On Feb. 9, a confirmed case of H5N1 highly pathogenic avian influenza was identified in a turkey flock in Dubois County, the first in commercial poultry in the United States since 2020 and the first in Indiana since 2016. Since then, five more cases hit southern Indiana, resulting in the depopulation of over 170,000 commercial turkeys.
A new case in Indiana hasn’t been identified since March 1, but new detections of high path avian influenza continue to mount across the country. One official says the outbreak has not affected as many birds as the big 2015 event so far but, of course, “It certainly is still evolving.”
Dr. Rosemary Sifford with USDA’s Animal and Plant Health Inspection Service says there are some encouraging things to report. One is that more of the detections this time are coming from direct contact with infected wild birds, “rather than spread between domestic flocks. So, it does look like our producers are working really hard on their biosecurity.”
And she says they need to because, “it does look like this virus is very prevalent in the environment in the wild birds, and so even people with excellent biosecurity could be challenged.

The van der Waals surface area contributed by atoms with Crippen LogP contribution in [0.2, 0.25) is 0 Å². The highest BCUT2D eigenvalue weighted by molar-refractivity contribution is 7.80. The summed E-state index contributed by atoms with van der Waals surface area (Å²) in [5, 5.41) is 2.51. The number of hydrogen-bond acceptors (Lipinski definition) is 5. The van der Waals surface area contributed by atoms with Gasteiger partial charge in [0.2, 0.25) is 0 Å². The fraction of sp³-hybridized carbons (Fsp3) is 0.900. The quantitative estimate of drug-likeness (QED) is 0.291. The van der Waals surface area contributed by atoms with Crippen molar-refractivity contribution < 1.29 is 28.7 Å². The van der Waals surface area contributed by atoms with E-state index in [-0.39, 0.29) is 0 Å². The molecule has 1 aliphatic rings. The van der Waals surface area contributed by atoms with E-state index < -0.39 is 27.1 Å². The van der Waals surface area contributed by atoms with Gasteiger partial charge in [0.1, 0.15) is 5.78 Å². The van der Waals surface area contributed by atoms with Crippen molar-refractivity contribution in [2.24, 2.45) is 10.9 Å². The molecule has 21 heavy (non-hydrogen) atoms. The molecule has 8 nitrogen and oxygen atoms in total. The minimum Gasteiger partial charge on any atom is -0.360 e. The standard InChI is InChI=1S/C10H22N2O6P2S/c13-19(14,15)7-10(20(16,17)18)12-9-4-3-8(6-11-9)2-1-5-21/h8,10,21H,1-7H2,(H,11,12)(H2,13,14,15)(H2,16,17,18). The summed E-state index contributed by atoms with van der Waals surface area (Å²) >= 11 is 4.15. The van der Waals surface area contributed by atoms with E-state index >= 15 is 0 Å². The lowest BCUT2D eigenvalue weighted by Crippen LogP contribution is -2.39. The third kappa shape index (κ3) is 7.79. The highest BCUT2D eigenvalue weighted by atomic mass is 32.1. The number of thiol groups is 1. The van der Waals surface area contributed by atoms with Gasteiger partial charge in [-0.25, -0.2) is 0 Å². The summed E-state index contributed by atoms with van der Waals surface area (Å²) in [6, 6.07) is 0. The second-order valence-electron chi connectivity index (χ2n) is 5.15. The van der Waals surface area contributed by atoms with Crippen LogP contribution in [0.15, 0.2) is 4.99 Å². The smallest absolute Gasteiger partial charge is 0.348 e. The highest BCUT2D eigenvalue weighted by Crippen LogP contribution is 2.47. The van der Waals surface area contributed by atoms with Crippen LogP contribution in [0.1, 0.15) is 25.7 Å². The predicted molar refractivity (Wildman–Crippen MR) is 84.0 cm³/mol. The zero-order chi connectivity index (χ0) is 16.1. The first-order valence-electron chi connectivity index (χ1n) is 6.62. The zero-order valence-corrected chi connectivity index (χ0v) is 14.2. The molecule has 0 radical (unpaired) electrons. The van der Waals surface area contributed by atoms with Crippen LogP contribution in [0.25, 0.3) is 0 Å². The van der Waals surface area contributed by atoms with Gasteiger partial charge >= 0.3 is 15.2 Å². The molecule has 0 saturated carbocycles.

She said producers are not only doing a better job of biosecurity, but they’ve also been much better about rapid reporting of sick birds, “and I think that’s really worked in our favor,” allowing faster quarantine and depopulation, which are keys to controlling the spread of the virus.
In Indiana, the control areas surrounding the farms where avian influenza was found have been lifted. Four farms in Dubois County remain under quarantine until the final steps of the flock plan are complete, including compost disposal, virus elimination, environmental sampling for presence of the virus, and a fallow period.
According to the Indiana Board of Animal Health, avian influenza does not present a food safety risk; poultry and eggs are safe to eat. Officials are not aware of any public health significance with this virus. No cases of human infection have been reported.